We were learning about rerouting Grey Water in our Chemistry class when we started wondering if RO machines balance water pH. Thus, we started experimenting with digital solutions to conquer this problem which led us to this project.

What it does

Our solution makes use of an Arduino hooked up with servos motors. The servos motors have 2 purposes, 1 of them is to mix the water, the other 4 acts as the valves. Along with that, there's a pH sensor (A gravity analogue pH sensor) to send signals to the Arduino with float values of the pH. The looping algorithm of the Arduino is very simple. First, it opens the entry valve for a fixed time frame to let water in, then it closes. Then the pH sensor retrieves the pH of the water. Following that, if the pH is below 6, it adds the basic solution, comprising of minerals like calcium, through opening the valve and closing it after a fixed amount of time. If the ph is above 7.5, then an acidic solution is added instead, comprising of liquids like lime juice, in the same manner as the basic solution. Then the motor with flaps mixes the water solution and repeats the process of checking the pH value. If the pH is in the acceptable range, the output valve is opened, letting the water out and closing once the module is emptied.

How we built it

We built our project using Arduino.

Challenges we ran into

Using our Arduino simulator on TinkerCad we couldn't simulate a pH sensor and the valves, we could instead only simulate them using servo motors. In the physical version which we may build in the future, we would wire up a Gravity Analogue pH Sensor in any of the remaining pins for the Arduino and with minimal adjustments to the code, we could make our project a reality. We would also 3D Print the valves that would be necessary and attach them to the servos.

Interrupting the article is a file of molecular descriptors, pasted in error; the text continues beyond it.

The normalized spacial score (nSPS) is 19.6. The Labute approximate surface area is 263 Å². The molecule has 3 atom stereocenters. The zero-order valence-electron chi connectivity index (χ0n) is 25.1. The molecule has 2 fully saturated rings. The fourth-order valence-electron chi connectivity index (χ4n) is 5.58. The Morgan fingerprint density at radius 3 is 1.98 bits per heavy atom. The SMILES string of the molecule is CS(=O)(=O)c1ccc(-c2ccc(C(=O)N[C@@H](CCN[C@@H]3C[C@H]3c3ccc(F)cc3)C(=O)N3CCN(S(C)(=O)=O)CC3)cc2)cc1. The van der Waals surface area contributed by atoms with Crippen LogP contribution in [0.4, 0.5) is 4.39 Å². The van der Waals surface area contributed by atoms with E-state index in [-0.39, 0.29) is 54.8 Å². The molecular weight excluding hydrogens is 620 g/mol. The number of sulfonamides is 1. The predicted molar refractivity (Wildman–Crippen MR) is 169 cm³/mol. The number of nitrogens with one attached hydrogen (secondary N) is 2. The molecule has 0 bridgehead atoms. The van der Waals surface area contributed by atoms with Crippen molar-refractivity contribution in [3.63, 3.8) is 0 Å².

Accomplishments that we're proud of

We were able to develop an algorithm to fix this problem, emulate a working solution in time and do all of this in a medium/language that we were unfamiliar with at the beginning of this Hackathon.

What we learned

We learned a lot about Arduino and programming Arduinos on the technical side, as well as the water purification process and about pre-existing solutions to rerouting greywater that we picked up during our research.

What's next for pH2O

We would like to make our project more affordable and extend its capabilities as a water purifier for not only drinking water, but for other purposes, too, such as irrigation.

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